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The Book of Important Moments

Reviewed by Joanna Luloff
for Peace Corps Worldwide

One of Richard Wiley’s haunted and haunting characters in his latest novel The Book of Important Moments contemplates a jigsaw puzzle of Africa toward the end of the narrative. Babatunde reflects on his new landlady’s eyes, describing them as “slightly rheumy, and one had a visible cataract in it, long and vertical and milky, like the map of Nigeria’s neighbor, called Dahomey, in his long lost Africa jigsaw puzzle. He had loved that puzzle more than anything.” Babatunde, himself, is not unlike a jagged puzzle, a man of many bewildering parts who only becomes fully visible by novel’s end. One can take the metaphor even further, too, and read Wiley’s novel as a jigsaw puzzle of discrete pieces that travels between Lagos, Nigeria and Tacoma, Washington and across more than three decades.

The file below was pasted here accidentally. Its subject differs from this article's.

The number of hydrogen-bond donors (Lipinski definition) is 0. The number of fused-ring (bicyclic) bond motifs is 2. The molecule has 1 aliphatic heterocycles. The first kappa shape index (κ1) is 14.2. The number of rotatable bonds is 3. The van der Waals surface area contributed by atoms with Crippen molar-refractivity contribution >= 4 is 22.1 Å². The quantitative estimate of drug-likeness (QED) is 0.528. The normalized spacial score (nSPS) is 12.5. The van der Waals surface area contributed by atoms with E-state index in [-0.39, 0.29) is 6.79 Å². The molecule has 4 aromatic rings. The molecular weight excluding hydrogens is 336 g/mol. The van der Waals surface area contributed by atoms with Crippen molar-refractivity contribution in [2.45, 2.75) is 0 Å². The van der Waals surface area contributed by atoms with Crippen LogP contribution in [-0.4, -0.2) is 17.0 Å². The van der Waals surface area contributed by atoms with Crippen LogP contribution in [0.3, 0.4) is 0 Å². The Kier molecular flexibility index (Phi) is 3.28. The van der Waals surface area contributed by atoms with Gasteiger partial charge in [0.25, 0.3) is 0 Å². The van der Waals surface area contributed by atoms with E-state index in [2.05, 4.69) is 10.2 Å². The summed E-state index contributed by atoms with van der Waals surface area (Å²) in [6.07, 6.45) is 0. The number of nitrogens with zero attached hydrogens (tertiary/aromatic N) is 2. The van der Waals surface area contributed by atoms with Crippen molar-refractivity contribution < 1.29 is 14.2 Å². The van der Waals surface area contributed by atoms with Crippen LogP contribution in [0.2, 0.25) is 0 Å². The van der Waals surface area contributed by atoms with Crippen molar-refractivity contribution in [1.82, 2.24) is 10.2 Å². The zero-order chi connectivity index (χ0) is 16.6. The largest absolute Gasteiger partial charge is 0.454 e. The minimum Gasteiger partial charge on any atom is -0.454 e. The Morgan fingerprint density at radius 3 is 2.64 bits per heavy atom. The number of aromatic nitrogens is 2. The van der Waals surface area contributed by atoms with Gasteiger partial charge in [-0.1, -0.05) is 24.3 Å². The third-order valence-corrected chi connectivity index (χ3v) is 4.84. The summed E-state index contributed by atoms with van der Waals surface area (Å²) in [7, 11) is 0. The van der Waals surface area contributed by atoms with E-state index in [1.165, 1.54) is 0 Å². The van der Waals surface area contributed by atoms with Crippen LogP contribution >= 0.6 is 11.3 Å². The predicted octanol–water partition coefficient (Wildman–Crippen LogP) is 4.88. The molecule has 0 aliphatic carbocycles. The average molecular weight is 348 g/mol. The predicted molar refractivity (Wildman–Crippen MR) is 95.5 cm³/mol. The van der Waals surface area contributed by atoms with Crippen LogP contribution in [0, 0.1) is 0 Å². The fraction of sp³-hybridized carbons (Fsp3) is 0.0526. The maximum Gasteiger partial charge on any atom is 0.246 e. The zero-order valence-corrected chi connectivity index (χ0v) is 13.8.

The Book of Important Moments reads at times like a crime thriller, a psychological mystery, and a dark, coming of age story. There are many crimes at the heart of his novel - the rape of a teenage girl, the sexual abuse of a young boy, the murder of an innocent woman, the accidental but violent deaths of a mother and her daughter, and the smaller betrayals of adultery and domestic lies. Though each incident seems independent of one another, Wiley creates surprising links between each of these harrowing moments as his novel builds to a suspenseful conclusion. I am hesitant to say more about the layered mysteries that slowly reveal themselves throughout the book at the risk of spoiling the reader’s suspense. What I will say, though, is that The Book of Important Moments kept me on my toes all the way through, as its disparate puzzle pieces started to fit themselves together.